Banned Books and Censorship of Books in Schools

There have recently been many controversial discussions regarding the rise of censorship in American Public schools. This has been a popular topic that I have been very interested in researching for awhile now due to my future career involving teaching. In the past decade alone nearly several hundred cases regarding public school books being censored have surfaced throughout social media. Currently, there is a heated debate concerning over which books should be included in high school English curriculums due to the heavy clash from the different values shared between school systems, teachers, and parental figures.

It is hard to merge all parties ideologies to agree towards a standard of what can be considered appropriate for students.

I choose my topic because it expanded on the themes we were already learning about in our class. Censorship can be seen throughout all media and environments, and a place where censorship has a large presence is in America’s schools. The purpose of my research paper is to examine how censorship in schools can be harmful to students.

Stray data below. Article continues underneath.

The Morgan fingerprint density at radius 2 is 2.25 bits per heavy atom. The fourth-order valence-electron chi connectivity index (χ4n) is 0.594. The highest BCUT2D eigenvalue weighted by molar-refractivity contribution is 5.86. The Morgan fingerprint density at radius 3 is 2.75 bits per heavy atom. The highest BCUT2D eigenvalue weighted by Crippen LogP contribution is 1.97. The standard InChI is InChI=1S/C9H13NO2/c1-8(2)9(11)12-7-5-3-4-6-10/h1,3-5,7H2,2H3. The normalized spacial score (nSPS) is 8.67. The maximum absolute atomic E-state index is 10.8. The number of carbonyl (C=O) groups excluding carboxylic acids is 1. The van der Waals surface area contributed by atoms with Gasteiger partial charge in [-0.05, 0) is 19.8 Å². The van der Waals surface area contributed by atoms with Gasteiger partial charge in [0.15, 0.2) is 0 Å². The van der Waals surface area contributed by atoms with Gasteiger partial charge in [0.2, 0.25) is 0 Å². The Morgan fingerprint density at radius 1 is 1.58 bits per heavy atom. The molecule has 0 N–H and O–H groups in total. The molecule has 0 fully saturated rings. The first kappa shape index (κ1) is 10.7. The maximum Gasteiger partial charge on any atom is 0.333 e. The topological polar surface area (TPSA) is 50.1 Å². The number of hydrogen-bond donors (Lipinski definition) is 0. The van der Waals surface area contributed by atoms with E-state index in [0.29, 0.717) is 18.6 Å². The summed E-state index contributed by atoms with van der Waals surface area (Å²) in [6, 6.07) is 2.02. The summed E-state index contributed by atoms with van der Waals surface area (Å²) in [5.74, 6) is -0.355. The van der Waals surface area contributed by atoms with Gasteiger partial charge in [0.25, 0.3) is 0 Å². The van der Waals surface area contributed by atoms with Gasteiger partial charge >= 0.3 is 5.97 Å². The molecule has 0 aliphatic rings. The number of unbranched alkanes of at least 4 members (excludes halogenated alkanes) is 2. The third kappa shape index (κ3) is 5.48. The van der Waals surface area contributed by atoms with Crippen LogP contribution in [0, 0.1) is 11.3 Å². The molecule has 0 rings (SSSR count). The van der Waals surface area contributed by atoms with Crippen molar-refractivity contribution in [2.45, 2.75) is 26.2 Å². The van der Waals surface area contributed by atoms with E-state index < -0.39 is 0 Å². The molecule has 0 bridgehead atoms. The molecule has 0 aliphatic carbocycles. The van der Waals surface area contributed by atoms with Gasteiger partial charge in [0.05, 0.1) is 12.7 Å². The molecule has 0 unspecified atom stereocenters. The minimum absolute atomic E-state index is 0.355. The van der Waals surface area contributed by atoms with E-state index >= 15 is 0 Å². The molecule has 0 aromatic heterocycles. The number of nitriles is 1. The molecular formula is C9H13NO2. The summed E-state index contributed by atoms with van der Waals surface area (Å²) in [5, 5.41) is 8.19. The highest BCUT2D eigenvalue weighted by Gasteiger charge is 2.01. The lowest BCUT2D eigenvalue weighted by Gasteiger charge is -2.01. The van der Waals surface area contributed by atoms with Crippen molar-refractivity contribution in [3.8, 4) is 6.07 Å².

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The suppression of books in high school English curriculums leads to a limited classroom that takes away essential literature for students. I learned a lot of valuable information regarding the services that Longwood provides for students research in my History LSEM course that I participated in last semester. I utilized the past things I learned from LSEM, and the new information I gained from our library visits to research my topic thoroughly.

I began my search by using the Greenwood Library Online Catalog because my friend suggested that I use it.